Super contributions are one of the areas that individuals need to review each year according to their circumstances.
Tax deductible (Concessional) contributions
Concessional contributions are before-tax contributions made into a super fund. They include employer contributions, salary sacrifice payments, and personal contributions that can be claimed as a tax deduction. In the 2020-21 financial year, the concessional contributions cap is $25,000 for all ages but will be increasing to $27,500 in the new year.
Suppose your total superannuation balance was less than $500,000 on 30th June 2020. In that case, you may be entitled to carry forward your unused contributions, contribute more than the general concessional contributions cap and make additional concessional contributions for any unused amounts. This is particularly useful for people who have made capital gains or are approaching retirement.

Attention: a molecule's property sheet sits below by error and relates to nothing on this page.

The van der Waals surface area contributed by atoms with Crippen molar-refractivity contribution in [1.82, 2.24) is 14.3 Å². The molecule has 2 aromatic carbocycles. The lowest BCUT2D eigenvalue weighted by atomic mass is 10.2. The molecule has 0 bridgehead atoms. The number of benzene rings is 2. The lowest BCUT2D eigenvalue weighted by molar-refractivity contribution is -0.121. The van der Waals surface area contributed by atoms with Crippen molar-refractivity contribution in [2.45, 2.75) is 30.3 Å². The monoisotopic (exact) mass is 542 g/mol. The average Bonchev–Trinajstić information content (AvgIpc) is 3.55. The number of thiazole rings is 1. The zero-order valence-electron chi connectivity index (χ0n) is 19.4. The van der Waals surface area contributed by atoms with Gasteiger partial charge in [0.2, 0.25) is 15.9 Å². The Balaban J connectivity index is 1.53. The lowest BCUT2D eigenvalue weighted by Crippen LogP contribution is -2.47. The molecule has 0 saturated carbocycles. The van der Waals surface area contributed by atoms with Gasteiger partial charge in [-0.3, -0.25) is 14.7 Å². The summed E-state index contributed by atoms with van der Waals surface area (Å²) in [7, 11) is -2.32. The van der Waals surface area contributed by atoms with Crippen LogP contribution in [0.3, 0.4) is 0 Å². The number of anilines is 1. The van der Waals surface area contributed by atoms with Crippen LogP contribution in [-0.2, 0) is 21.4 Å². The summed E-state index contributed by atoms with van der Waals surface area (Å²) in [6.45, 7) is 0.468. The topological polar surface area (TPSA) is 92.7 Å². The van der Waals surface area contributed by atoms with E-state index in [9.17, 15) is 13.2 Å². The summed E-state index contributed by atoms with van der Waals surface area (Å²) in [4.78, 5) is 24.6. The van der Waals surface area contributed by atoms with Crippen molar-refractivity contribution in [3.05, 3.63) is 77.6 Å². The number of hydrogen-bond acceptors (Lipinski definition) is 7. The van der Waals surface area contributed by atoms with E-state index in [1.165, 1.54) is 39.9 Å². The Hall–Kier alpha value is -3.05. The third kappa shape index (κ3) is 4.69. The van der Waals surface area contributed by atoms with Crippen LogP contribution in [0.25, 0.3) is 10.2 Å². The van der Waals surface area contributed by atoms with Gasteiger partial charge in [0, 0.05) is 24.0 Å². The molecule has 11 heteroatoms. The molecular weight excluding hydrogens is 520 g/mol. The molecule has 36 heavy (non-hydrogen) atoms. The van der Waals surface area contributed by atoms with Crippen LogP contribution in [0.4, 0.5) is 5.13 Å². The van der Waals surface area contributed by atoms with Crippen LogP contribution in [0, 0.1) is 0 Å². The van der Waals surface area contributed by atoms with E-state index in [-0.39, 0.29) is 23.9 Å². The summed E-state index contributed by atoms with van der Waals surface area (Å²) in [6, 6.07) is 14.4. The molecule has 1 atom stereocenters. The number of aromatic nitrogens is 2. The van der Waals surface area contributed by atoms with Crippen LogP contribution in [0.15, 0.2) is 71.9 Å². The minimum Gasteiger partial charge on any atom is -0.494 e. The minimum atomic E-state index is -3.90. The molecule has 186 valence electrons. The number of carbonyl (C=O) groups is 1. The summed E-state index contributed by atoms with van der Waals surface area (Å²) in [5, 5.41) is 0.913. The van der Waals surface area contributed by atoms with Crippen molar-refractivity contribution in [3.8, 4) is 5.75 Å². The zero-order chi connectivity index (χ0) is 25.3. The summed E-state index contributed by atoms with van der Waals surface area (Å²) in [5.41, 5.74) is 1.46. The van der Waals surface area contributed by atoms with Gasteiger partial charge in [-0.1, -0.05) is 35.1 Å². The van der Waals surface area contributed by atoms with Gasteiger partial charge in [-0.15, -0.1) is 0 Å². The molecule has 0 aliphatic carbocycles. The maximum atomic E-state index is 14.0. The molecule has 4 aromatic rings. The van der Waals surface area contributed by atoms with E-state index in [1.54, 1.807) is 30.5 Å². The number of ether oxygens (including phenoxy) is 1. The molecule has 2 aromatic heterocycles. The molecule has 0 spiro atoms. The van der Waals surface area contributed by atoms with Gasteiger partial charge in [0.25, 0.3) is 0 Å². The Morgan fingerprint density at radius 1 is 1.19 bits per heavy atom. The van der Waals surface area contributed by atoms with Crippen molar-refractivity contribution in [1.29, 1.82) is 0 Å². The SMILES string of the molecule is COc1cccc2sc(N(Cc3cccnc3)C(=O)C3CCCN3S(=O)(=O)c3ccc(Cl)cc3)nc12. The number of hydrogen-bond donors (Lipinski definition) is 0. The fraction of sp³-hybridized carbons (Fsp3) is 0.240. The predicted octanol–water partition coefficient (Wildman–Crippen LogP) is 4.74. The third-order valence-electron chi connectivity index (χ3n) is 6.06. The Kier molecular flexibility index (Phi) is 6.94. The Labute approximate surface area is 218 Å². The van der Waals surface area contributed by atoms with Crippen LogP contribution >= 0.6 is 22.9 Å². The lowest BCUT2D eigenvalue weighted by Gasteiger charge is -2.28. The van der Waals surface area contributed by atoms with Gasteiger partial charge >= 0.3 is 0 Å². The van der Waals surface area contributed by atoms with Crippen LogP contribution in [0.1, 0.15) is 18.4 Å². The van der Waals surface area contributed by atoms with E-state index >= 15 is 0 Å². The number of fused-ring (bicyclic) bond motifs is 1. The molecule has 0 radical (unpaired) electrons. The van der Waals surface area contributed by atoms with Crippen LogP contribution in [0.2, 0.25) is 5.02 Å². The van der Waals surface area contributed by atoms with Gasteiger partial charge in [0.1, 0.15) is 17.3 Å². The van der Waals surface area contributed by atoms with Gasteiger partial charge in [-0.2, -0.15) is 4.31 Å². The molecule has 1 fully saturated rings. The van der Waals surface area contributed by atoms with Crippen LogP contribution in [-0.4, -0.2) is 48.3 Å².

Accounting firms like DFK Crosbie can help you determine just how much money you can contribute to super this year and still be entitled to a tax deduction.
Concessional contributions are taxed at 15%. Individuals may also pay Division 293 tax, which is an additional tax on concessional contributions for individuals whose combined income and contributions are greater than $250,000.
Non-concessional contributions are paid into super funds from after-tax income. They include contributions made by individuals or their spouse to a super fund where contributions are not claimed as an income tax deduction. The annual non-concessional contribution cap for the 2020- 21 financial year is $100,000 and is increasing to $110,000 from 1 July 2021.
Eligible individuals may make bring-forward contributions, allowing them to bring the next two years of their annual non-concessional contributions cap forward into the current financial year without breaching the contributions cap.
Non-concessional contributions are not taxed unless the caps are exceeded.